Four things we love about the holidays
Four things Seattle Times writers love about the holidays: laughing along with "A Christmas Story," swinging along with Chris Issac's Christmas album, "Arthur Christmas" and decorating with marzipan.
'A Christmas Story'
I can't see the word "fragile" without chuckling and mentally pronouncing it "fra-gee-lay." And I have "A Christmas Story" to thank for that. The big-hearted and wickedly funny holiday tale of a family in 1940s Indiana didn't burn up the box office in 1983. But it gained cult status on TV and inspired a Broadway musical. For the 16th year, TBS will have a 24-hour marathon of the story of young Ralphie's quest for a coveted gift, starting at 8 p.m. Christmas Eve and ending at 8 p.m. Christmas Day. So sit back and enjoy a heaping helping of misunderstood kids and frazzled parents, with sides of leg-shaped lamp, pink bunny PJs, triple dog dares and unruly hunting hounds. But don't even think about putting a BB gun on your list to Santa. You'll shoot your eye out, kid.
Agnes Torres Al-Shibibi, Seattle Times desk editor
Chris Isaak's 'Christmas'
Chris Isaak's 2004 CD has been a staple on my holiday playlist for years now. Whether he's swinging on classics like "Santa Claus Is Coming to Town" or taking a jazzy-melancholy turn on "Have Yourself a Merry Little Christmas," Isaak puts you in a yuletide mood without getting saccharine about it. Best of all are Isaak's originals, including "Hey Santa!" with its Tex-Mex horns; "Washington Square" with its I'm-here-and-you're-not lament; and "Gotta Be Good" with its rueful-jokey concession that being good is "easier to say than do" when you're on the road.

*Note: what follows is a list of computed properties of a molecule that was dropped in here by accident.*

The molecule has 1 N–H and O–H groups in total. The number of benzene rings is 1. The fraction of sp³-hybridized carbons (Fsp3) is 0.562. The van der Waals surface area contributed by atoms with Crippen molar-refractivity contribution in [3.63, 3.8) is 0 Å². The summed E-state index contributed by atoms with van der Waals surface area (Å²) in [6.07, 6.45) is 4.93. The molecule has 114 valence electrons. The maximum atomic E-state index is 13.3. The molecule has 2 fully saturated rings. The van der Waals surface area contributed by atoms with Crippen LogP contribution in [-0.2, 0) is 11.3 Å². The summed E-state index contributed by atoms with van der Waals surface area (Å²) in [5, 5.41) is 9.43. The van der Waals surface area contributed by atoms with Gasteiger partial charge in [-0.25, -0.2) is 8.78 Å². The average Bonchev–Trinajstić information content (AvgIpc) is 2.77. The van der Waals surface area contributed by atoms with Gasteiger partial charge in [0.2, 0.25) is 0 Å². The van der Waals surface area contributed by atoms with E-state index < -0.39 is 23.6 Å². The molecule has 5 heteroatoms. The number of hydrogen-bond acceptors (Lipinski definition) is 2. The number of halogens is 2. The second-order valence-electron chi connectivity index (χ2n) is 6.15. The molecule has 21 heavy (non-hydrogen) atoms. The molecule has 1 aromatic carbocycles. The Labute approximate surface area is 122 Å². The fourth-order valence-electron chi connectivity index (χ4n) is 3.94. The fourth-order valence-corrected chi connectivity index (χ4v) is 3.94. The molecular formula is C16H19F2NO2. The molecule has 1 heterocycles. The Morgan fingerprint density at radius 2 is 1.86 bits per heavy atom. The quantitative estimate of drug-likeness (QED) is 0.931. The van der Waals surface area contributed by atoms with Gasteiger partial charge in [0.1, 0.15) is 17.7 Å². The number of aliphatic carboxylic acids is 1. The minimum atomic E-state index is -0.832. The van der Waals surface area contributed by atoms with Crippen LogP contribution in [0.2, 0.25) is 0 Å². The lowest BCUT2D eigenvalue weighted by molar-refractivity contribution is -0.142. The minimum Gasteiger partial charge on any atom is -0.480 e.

Michael Upchurch, Seattle Times arts writer
This sweet almond paste can be used for everything from icing cakes to filling delectable chocolates, but my favorite thing each Christmas is seeing the array of fanciful shapes bakers create. Mermaids, vegetables, roses, even castles — each reminds me of the glitter-dusted tray of marzipan pears and oranges my grandparents brought out in December, signaling the holiday season had begun. They proclaimed the goodies too pretty to eat, but that's a dictate I just can't follow. Sorry, Nana.
Melissa Davis, Weekend Plus editor
The central character in this delightful 2011 computer-animated film is Arthur, Santa's clumsy and underachieving son, who develops a sense of mission when he discovers that one little girl's present has been left behind. Truly a film kids and adults can watch together — the script is hilarious, but the sentiment is pure goodwill toward men. Now available on DVD.
Mary Ann Gwinn, Seattle Times book editor